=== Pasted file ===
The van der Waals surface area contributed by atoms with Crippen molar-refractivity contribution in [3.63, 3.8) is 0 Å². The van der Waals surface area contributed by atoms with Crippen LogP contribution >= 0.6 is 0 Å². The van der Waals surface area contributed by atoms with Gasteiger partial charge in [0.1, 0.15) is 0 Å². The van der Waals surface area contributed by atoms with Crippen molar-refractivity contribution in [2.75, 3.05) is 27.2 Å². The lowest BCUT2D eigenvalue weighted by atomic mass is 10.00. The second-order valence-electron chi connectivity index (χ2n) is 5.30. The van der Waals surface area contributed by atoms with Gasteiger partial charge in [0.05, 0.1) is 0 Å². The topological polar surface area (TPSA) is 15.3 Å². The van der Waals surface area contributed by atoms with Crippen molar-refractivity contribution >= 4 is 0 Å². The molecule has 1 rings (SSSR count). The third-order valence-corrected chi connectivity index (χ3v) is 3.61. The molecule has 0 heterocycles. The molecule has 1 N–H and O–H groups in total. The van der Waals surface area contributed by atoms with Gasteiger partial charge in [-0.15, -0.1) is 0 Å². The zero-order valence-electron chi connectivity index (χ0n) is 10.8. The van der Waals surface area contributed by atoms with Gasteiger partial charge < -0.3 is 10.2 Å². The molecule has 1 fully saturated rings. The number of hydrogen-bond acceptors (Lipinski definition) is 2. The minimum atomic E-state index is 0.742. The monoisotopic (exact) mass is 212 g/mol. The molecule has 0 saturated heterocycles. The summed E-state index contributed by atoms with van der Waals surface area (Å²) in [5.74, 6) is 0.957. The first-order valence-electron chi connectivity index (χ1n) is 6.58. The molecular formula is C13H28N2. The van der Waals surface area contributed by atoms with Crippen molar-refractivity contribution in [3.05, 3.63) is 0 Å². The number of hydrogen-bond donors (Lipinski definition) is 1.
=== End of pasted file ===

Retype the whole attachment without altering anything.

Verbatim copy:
The van der Waals surface area contributed by atoms with Crippen molar-refractivity contribution in [3.63, 3.8) is 0 Å². The van der Waals surface area contributed by atoms with Crippen LogP contribution >= 0.6 is 0 Å². The van der Waals surface area contributed by atoms with Gasteiger partial charge in [0.1, 0.15) is 0 Å². The van der Waals surface area contributed by atoms with Crippen molar-refractivity contribution in [2.75, 3.05) is 27.2 Å². The lowest BCUT2D eigenvalue weighted by atomic mass is 10.00. The second-order valence-electron chi connectivity index (χ2n) is 5.30. The van der Waals surface area contributed by atoms with Gasteiger partial charge in [0.05, 0.1) is 0 Å². The topological polar surface area (TPSA) is 15.3 Å². The van der Waals surface area contributed by atoms with Crippen molar-refractivity contribution >= 4 is 0 Å². The molecule has 1 rings (SSSR count). The third-order valence-corrected chi connectivity index (χ3v) is 3.61. The molecule has 0 heterocycles. The molecule has 1 N–H and O–H groups in total. The van der Waals surface area contributed by atoms with Gasteiger partial charge in [-0.15, -0.1) is 0 Å². The zero-order valence-electron chi connectivity index (χ0n) is 10.8. The van der Waals surface area contributed by atoms with Gasteiger partial charge < -0.3 is 10.2 Å². The molecule has 1 fully saturated rings. The number of hydrogen-bond acceptors (Lipinski definition) is 2. The minimum atomic E-state index is 0.742. The monoisotopic (exact) mass is 212 g/mol. The molecule has 0 saturated heterocycles. The summed E-state index contributed by atoms with van der Waals surface area (Å²) in [5.74, 6) is 0.957. The first-order valence-electron chi connectivity index (χ1n) is 6.58. The molecular formula is C13H28N2. The van der Waals surface area contributed by atoms with Crippen molar-refractivity contribution in [3.05, 3.63) is 0 Å². The number of hydrogen-bond donors (Lipinski definition) is 1.